It stated that taking the recommended dose of 300 milligrams (mg) for males lowered hypertension and boosted the flow of blood. Researchers suggested that people who suffer from, or are at-risk of, high blood pressure should consider taking magnesium supplements. Thirty-four studies with a total of 2,028 participants were reviewed by the researchers from Indiana University. The findings were published in the journal Hypertension.
The results of the study showed that taking a 300 mg magnesium supplement every day for one month is enough to significantly lower hypertension and improve blood flow.
Dr. Yiging Song, lead author of the study, told The Daily Mail that magnesium supplements should be considered for lowering blood pressure in “high-risk persons or hypertension patients.”
The recommended dose of magnesium supplements a day by the United Kingdom’s National Health Services (NHS) is 300 mg for men aged between 19 and 64, while women need 270 mg.
“Our findings support a causal of anti-hypertensive effect of magnesium supplements daily in adults,” the researchers wrote, according to the Live Science report.
“This study underscores the importance of consuming a healthy diet that provides the recommended amount of magnesium as a strategy for helping to control blood pressure,” Penny Kris-Etherton, an American Heart Association spokeswoman and a professor of nutrition at the University of Pennyslvania, said in a statement reported in the Live Science article.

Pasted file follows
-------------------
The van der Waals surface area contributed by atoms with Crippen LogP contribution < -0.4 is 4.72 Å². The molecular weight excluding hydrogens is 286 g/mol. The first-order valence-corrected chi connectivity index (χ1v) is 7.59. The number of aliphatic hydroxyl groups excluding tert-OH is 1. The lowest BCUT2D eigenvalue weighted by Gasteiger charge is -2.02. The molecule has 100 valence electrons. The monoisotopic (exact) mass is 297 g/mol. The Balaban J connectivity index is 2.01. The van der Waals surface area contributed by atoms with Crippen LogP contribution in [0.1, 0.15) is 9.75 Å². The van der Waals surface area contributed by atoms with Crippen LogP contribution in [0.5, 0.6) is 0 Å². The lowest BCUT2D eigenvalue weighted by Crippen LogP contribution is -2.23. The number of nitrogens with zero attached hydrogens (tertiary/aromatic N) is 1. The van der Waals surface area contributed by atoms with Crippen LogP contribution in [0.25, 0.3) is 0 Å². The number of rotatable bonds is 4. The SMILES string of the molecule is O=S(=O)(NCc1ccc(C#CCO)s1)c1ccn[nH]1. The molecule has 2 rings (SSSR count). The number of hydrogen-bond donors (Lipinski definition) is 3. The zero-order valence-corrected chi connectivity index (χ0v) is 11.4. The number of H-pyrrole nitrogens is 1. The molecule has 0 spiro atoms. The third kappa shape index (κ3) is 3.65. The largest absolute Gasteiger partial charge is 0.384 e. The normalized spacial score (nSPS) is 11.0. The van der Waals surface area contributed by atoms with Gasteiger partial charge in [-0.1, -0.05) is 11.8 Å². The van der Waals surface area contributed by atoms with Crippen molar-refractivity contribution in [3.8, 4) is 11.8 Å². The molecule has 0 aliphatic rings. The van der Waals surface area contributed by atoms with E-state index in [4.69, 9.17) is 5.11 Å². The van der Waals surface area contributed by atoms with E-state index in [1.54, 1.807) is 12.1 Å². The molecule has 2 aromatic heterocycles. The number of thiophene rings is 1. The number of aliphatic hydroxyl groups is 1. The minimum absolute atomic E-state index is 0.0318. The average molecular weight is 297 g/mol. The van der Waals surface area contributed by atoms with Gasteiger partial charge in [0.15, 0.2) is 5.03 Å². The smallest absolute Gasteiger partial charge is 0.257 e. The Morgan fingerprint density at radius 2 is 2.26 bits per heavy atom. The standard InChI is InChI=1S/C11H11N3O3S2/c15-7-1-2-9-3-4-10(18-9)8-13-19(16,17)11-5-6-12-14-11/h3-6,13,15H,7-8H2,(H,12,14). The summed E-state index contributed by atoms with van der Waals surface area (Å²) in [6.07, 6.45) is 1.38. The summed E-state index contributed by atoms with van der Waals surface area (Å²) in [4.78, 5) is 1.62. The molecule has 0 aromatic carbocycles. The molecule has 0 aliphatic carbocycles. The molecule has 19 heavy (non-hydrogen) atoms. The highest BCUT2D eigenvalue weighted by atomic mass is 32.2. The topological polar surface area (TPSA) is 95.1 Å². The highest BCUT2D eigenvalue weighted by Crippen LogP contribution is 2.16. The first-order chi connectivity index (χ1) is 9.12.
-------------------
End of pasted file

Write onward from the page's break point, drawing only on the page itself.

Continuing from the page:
Magnesium and its benefits
Magnesium is one of the six essential macro-minerals that comprise 99 percent of the body’s mineral content. It plays an important role in helping build bones, enabling nerves to function, and is essential to the production of energy from food.
Magnesium is widely distributed in plant and animal foods and beverages. You can increase your magnesium levels by eating magnesium-rich foods such as dark leafy greens, fish, bananas, dried fruit, and nuts and seeds. Tap, mineral, and bottled waters are also sources of magnesium, but the level of magnesium in water varies by the source and brand. (Related: 11 Foods That Increase Magnesium Levels, Prevent High Blood Pressure, Blood Clots & Muscle Fatigue.)
However, having too much of something is also harmful for the body. Be mindful of your magnesium levels as excessive dietary intake of the said mineral also has side effects.
Taking in too much magnesium can lead to magnesium overdose which is technically known as hypermagnesemia. This occurs when there is too much magnesium in the body and can occur, although rarely, in people with chronic health conditions. It is most often seen in people with kidney failure after they take medications containing magnesium, such as laxatives or antacids. People with heart disease and gastrointestinal disorders are also at a higher risk. Other symptoms include lethargy, muscle weakness, irregular heartbeat, urine retention, respiratory distress, and even cardiac arrest.
According to the NHS Office of Dietary Supplements, although too much magnesium from food does not pose a health risk in healthy individuals because the kidneys eliminate excess amount in the urine, high doses of magnesium from dietary supplements or medications can result in diarrhea, nausea, and abdominal cramping.
Instead, some experts recommend people to absorb magnesium topically or through the skin, for example through bath salts.